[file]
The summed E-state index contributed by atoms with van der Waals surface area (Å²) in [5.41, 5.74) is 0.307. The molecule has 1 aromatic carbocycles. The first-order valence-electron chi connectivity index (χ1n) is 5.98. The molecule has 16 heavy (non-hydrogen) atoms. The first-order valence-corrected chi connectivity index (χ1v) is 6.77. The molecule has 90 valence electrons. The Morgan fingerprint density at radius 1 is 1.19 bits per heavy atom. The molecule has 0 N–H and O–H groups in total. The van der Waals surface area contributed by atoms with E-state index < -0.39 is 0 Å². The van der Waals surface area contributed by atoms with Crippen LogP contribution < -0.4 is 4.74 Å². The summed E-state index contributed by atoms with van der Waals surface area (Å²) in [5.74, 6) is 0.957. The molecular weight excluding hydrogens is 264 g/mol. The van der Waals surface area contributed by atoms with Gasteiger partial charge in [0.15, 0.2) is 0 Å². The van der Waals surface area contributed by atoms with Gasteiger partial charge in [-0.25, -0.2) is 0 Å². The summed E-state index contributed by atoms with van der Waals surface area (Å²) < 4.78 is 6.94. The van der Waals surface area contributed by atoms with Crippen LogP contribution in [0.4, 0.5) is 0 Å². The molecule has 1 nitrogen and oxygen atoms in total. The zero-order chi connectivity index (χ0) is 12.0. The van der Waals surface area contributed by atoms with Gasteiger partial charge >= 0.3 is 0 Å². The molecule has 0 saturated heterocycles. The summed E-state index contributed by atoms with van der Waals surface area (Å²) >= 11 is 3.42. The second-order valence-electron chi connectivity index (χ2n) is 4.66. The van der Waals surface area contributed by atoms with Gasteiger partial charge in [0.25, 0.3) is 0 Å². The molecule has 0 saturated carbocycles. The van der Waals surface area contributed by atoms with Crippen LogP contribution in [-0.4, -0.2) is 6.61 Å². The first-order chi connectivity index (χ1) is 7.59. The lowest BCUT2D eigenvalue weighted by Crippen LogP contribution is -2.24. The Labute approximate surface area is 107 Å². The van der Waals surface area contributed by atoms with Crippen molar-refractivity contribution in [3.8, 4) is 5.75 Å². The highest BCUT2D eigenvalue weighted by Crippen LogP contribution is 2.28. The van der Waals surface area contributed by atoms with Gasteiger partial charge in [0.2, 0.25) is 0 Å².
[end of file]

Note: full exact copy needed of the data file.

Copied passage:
The summed E-state index contributed by atoms with van der Waals surface area (Å²) in [5.41, 5.74) is 0.307. The molecule has 1 aromatic carbocycles. The first-order valence-electron chi connectivity index (χ1n) is 5.98. The molecule has 16 heavy (non-hydrogen) atoms. The first-order valence-corrected chi connectivity index (χ1v) is 6.77. The molecule has 90 valence electrons. The Morgan fingerprint density at radius 1 is 1.19 bits per heavy atom. The molecule has 0 N–H and O–H groups in total. The van der Waals surface area contributed by atoms with E-state index < -0.39 is 0 Å². The van der Waals surface area contributed by atoms with Crippen LogP contribution < -0.4 is 4.74 Å². The summed E-state index contributed by atoms with van der Waals surface area (Å²) in [5.74, 6) is 0.957. The molecular weight excluding hydrogens is 264 g/mol. The van der Waals surface area contributed by atoms with Gasteiger partial charge in [0.15, 0.2) is 0 Å². The van der Waals surface area contributed by atoms with Gasteiger partial charge in [-0.25, -0.2) is 0 Å². The summed E-state index contributed by atoms with van der Waals surface area (Å²) < 4.78 is 6.94. The van der Waals surface area contributed by atoms with Crippen LogP contribution in [0.4, 0.5) is 0 Å². The molecule has 1 nitrogen and oxygen atoms in total. The zero-order chi connectivity index (χ0) is 12.0. The van der Waals surface area contributed by atoms with Gasteiger partial charge >= 0.3 is 0 Å². The molecule has 0 saturated heterocycles. The summed E-state index contributed by atoms with van der Waals surface area (Å²) >= 11 is 3.42. The second-order valence-electron chi connectivity index (χ2n) is 4.66. The van der Waals surface area contributed by atoms with Gasteiger partial charge in [0.25, 0.3) is 0 Å². The molecule has 0 saturated carbocycles. The van der Waals surface area contributed by atoms with Crippen LogP contribution in [-0.4, -0.2) is 6.61 Å². The first-order chi connectivity index (χ1) is 7.59. The lowest BCUT2D eigenvalue weighted by Crippen LogP contribution is -2.24. The Labute approximate surface area is 107 Å². The van der Waals surface area contributed by atoms with Crippen molar-refractivity contribution in [3.8, 4) is 5.75 Å². The highest BCUT2D eigenvalue weighted by Crippen LogP contribution is 2.28. The van der Waals surface area contributed by atoms with Gasteiger partial charge in [0.2, 0.25) is 0 Å².